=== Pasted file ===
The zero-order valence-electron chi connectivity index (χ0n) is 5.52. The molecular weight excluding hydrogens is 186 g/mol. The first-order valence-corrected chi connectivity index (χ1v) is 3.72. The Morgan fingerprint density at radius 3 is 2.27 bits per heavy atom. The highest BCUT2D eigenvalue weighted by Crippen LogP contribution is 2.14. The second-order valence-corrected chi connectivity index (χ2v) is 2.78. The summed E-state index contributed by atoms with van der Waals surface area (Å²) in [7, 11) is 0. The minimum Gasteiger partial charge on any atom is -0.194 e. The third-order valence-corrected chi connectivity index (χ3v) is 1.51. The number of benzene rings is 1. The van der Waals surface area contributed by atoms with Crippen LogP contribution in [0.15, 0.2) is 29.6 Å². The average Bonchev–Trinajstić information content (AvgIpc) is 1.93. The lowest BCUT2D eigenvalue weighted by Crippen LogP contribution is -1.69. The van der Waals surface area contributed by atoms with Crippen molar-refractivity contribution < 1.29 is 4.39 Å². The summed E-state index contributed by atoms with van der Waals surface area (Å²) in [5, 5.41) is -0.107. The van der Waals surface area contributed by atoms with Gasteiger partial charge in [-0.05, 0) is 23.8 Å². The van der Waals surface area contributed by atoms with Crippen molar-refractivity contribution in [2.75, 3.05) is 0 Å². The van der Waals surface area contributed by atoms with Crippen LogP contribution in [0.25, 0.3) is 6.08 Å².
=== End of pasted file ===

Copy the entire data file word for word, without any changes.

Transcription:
The zero-order valence-electron chi connectivity index (χ0n) is 5.52. The molecular weight excluding hydrogens is 186 g/mol. The first-order valence-corrected chi connectivity index (χ1v) is 3.72. The Morgan fingerprint density at radius 3 is 2.27 bits per heavy atom. The highest BCUT2D eigenvalue weighted by Crippen LogP contribution is 2.14. The second-order valence-corrected chi connectivity index (χ2v) is 2.78. The summed E-state index contributed by atoms with van der Waals surface area (Å²) in [7, 11) is 0. The minimum Gasteiger partial charge on any atom is -0.194 e. The third-order valence-corrected chi connectivity index (χ3v) is 1.51. The number of benzene rings is 1. The van der Waals surface area contributed by atoms with Crippen LogP contribution in [0.15, 0.2) is 29.6 Å². The average Bonchev–Trinajstić information content (AvgIpc) is 1.93. The lowest BCUT2D eigenvalue weighted by Crippen LogP contribution is -1.69. The van der Waals surface area contributed by atoms with Crippen molar-refractivity contribution < 1.29 is 4.39 Å². The summed E-state index contributed by atoms with van der Waals surface area (Å²) in [5, 5.41) is -0.107. The van der Waals surface area contributed by atoms with Gasteiger partial charge in [-0.05, 0) is 23.8 Å². The van der Waals surface area contributed by atoms with Crippen molar-refractivity contribution in [2.75, 3.05) is 0 Å². The van der Waals surface area contributed by atoms with Crippen LogP contribution in [0.25, 0.3) is 6.08 Å².